“As always, I have no idea what I’m doing, nor do I know why. But all of a sudden, all these memories are coming up. My father, the bomb shelter, the fire rope,and now my high school friend Joan. You don’t suppose the fall is causing some sort of frontal lobe epilepsy, do you?”
“No clue,” said Lady. “But anyway, why don’t you go with the flow? You’re writing again, at least….”
“It’s strange. One day I can write, and the next day, no. So I try to write, and it comes out sterile and boring. And if I’m bored, can you imagine the reader?”
“Well, who can be bored with a character like Mary Ann van Hoof,” said Lady. “And are you serious about this woman, Marc?”
“Well, you click on the link, and tell me if it’s true,” I told her. “Though I never really met her. Anyway, by the time I came along she was quite old, and quite feeble, and everything about the place seemed….well, as if it was just hanging on. I mean, you could tell that there had been a time when the furniture and the furnishing had been expensive. But by the early seventies, everything was old and dated and sort of seedy. Think a religious version of the Bates Motel. And the grounds, of course, were just plain crazy.”
“How so,” asked Lady.
“Well, the Blessed Mother, as they called van Hoof, had had all these visitations from the BVM. But canny woman that she was—or perhaps canny women that they were—and the BM and the BVM conflated patriotism with religion. So it turned out that the BVM had been helping George Washington and Abraham Lincoln. So to commemorate that, well, take a look….”
“Jesus, Marc,” said Lady, “that has to be the ugliest set of statues I’ve ever seen.”
“Artistic merit be damned,” I told her. “Can’t you see that it’s a teaching moment, this statue? And notice what country on the globe is right smack under the raised right hand of Jesus? Yes, the Blessed Mother and gotten the message: the BVM had been a good egg in the past, when things were righteous and on the up and up. But now, well, here’s a sample, lifted from the website:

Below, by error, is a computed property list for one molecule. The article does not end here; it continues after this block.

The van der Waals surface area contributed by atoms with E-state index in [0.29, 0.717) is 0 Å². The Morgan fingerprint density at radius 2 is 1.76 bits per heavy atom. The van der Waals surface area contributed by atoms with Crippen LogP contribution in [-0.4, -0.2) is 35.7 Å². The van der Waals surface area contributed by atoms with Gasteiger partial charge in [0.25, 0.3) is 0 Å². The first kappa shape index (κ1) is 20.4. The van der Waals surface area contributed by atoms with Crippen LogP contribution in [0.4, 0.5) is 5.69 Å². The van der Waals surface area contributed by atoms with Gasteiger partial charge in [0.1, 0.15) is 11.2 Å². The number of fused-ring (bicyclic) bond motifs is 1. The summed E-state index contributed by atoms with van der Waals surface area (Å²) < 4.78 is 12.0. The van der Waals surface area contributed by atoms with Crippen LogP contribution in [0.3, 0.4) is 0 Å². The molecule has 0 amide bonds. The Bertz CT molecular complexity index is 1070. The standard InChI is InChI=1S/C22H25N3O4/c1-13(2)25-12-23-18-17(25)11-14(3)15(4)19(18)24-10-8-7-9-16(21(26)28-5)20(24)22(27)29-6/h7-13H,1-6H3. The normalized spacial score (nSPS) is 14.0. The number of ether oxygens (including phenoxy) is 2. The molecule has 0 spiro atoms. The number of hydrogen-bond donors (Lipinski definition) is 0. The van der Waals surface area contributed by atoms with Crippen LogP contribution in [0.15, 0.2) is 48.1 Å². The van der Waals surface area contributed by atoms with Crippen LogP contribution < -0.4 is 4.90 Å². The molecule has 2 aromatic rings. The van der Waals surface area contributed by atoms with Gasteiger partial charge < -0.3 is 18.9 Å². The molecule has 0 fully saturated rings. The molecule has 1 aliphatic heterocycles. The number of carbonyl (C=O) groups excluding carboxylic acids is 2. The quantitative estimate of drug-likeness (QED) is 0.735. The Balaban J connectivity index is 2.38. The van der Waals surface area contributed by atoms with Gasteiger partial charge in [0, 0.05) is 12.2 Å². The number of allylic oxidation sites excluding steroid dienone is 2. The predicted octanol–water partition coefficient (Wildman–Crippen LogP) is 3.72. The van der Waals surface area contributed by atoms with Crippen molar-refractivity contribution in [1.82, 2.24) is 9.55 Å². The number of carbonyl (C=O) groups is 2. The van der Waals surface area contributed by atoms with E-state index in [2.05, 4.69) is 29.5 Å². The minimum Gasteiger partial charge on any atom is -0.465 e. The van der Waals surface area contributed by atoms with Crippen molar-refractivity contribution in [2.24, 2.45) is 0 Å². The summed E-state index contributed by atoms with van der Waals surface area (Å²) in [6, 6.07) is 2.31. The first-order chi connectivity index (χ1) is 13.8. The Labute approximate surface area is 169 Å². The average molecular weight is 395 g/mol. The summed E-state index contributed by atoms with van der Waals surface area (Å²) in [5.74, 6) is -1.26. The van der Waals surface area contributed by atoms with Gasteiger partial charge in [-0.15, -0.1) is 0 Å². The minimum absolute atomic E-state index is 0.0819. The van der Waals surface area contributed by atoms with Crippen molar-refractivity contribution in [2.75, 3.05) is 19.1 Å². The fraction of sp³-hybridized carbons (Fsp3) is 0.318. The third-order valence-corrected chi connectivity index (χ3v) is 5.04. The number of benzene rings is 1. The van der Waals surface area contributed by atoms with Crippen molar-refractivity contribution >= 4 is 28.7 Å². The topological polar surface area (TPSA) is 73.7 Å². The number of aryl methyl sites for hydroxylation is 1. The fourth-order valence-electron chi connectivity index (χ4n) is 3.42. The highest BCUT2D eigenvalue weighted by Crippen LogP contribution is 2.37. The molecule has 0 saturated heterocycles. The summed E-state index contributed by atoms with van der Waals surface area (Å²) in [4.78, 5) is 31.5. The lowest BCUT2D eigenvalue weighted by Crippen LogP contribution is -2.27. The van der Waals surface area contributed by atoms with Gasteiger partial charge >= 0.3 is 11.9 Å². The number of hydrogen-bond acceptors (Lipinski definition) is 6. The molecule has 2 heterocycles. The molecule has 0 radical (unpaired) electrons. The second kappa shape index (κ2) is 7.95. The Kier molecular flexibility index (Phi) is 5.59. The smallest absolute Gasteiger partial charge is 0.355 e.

Our Holy Mother often appeared to Mary Ann Van Hoof with the plea of “Wake Up America”. Holy Mother begs mankind to fight the evils that have crept into our country; and, to stand for the truth and love of God. Any change for the good of our Country can only come through prayer; a Constant Vigil of Prayer as she requested. So many evils and sins are being accepted in our laws, that this is no longer America the Beautiful. Can we truly ask of God to Bless America, if we don’t take a stand and fight?
“My goodness,” said Lady, “and when was all this decreed?”
“First in 1950,” I said. “But as things went to pot, the messages got increasingly strident. And guess what really got the Virgin going? Abortion, which even the pagans had not practiced.”
“So did anyone else hear the messages?”
“Well, no, but that was no problem, because the Blessed Mother had, so she was able to repeat everything the Virgin had told her? See?”
“Could this, by any chance, be the reason I have such a problem with religion,” asked Lady. “I mean, somehow this fails to impress, logically speaking….”
“I fear for your immortal soul,” I told her, “since anyone can see that we are, if anything, in even deeper trouble than we were in 1950. You would very likely not be among those appointed to board the spaceship with limited seating that will be sent to rescue the godly. Captain: Prince Joseph, with blue eyes and golden hair. Destination: Middle Earth.”